"In societies where Robbing Hoods are treated like a celebrity it is but natural to expect political parties to act like a Mafia syndicate" Political Jaywalker "In a nation where corruption is endemic people tend to confuse due process with aiding and abetting criminals" Political Jaywalker "War doesn't determine who is right, war determines who is left" Bertrand Russell "You have just one flash flood of money, you keep your people poor. It's like a time bomb and it's scary" Philippine Lawmaker

Gloria Arroyo's Lies Not Even Close!

I know much work remains to be done, but I am determined to turn over to a new government a new Philippines, one that is ready for the challenges bringing the nation to the verge of First World [status] in 20 years.” (GMA June 12, 2010).

This statement of GMA is clearly a hyperbolic claim that borders on an outright lie. As a trained economist she should know that given the more widespread access to data at present her claim can be easily checked against empirical facts.

It is a stylized fact in economics to consider the US and Japan as first world countries. So using these countries as benchmarks and a simple growth rates ratio index which compares the percent share of world product of a nation to its share of world population ( we refer to this henceforth as a gross rates ratio index or GRR index), let us check the viability of GMA's claim.

Taking data from our own central bank, the World Bank, the IMF and the CIA fact books, I made an estimate of the gross domestic product and population data of a few relevant selected countries. The GRR index scores are then computed to facilitate cross country comparisons. The process of computing index scores is a familiar tool in geomatics to reduce comparison factors to pure numbers so that standardization across geographic regions is achieved.

In the following table gross domestic product data is presented together with population figures for eleven countries and the resulting GRR index.

country gdp pop gdpshare popshare GRR Index
United States 15000 315 0.24590 0.04500 5.464
Japan 5320 129 0.08721 0.01843 4.732
Singapore 190 5 0.00311 0.00071 4.361
Korea 842 54 0.01380 0.00771 1.789
Taiwan 360 30 0.00590 0.00429 1.377
Malaysia 215 26 0.00352 0.00371 0.949
Thailand 300 66 0.00492 0.00943 0.522
China 4758 1500 0.07800 0.21429 0.364
Indonesia 530 238 0.00869 0.03400 0.256
Philippines 180 94 0.00295 0.01343 0.220
India 243 1150 0.02038 0.16429 0.124
Based on 2009 and 2008 data projected to 2010 values. World Population 2010 (my estimates) 7 Billion. World Product US 61 Trillion. All GDP figures are in current US billion dollars.
Population are in millions.
Our 2008 GDP (gross domestic product - goods and services produced domestically in the Philippines) according to bangko sentral figures is $166.9 Billion US dollars. Growth in 2009 was just 1 percent on account of the world economic contraction. And with the election spending upward adjustments for 2010 growth were made up to 3.8 percent. Lately with strong first quarter growth of 7.3 per cent, private international groups adjusted their annual growth estimates to above 4.2 percent for the years 2009 to 2010. I used a 5 percent growth rate and forecast Philippine GDP to be about $180 Billion dollars for 2010.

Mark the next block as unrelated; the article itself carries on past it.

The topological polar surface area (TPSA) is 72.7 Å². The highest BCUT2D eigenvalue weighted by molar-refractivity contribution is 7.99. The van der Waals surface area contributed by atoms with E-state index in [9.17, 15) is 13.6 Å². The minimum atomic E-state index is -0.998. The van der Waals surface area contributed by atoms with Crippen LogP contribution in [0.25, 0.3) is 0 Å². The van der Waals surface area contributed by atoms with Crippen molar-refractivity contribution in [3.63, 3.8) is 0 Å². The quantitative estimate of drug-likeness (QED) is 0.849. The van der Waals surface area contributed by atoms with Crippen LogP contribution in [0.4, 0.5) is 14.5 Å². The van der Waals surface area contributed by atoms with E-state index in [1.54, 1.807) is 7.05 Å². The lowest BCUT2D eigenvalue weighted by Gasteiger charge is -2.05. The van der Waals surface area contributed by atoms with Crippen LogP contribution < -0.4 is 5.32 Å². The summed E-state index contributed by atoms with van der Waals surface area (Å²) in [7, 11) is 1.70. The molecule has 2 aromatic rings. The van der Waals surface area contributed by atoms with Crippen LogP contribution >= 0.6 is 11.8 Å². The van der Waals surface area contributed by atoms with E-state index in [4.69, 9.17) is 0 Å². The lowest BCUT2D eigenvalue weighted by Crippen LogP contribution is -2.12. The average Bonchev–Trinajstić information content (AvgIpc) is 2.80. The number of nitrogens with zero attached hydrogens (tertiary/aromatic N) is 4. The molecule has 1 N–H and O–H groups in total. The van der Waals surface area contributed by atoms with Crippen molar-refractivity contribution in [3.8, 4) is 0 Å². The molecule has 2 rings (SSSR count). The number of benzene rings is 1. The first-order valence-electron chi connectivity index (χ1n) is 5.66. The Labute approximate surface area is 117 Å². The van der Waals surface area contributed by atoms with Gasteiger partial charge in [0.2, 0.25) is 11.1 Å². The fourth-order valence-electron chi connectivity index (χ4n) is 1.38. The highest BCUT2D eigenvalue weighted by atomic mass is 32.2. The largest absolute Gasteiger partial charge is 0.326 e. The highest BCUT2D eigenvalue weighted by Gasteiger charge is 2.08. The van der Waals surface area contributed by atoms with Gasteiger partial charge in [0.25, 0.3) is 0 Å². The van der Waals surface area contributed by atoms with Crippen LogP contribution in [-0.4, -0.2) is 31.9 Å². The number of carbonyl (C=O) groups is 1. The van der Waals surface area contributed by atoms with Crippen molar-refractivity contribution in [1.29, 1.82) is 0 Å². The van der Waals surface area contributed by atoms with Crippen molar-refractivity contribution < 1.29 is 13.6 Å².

With a World Product estimate of about $ 61 Trillion in 2010 (my estimate, 2008 figures of the World Bank has a larger World Product but the financial crisis has since then shrank World GDP) Philippine GDP accounts for less than a third of one percent of total world product. Our own central bank estimates our share at .47 percent of world product after PPP (purchasing power parity) adjustments. I think there is a bit of window dressing here since PPP adjustments involves a lot of subjectivity. Without such adjustments, my own estimate places our share at just about .295 percent of world product.

In terms of population share we account for 1.3 percent of the 7 billion world population. Contrasting this with similar measures for the US we have the US share of world product at 25 percent while its share of world population is only 4.5 percent. The ratio of GDP share to Population share gives an index score for the Philippines at .22 while the equivalent GRR index score for the US is 5.5 . Using this index scale the difference of 5.5 to .22 gives us an idea of how far our state of economic development is from a first world country.

These GRR indexes of the US and the Philippines tell us that a person living in the united states is 25 times better off than a person living in the Philippines (0.22 divided into 5.5 = 25). Translated into a meaningful interpretation for US based Filipinos this index means that the average Filipino american is 25 times more economically potent than a Filipino in domecile in the Philippines.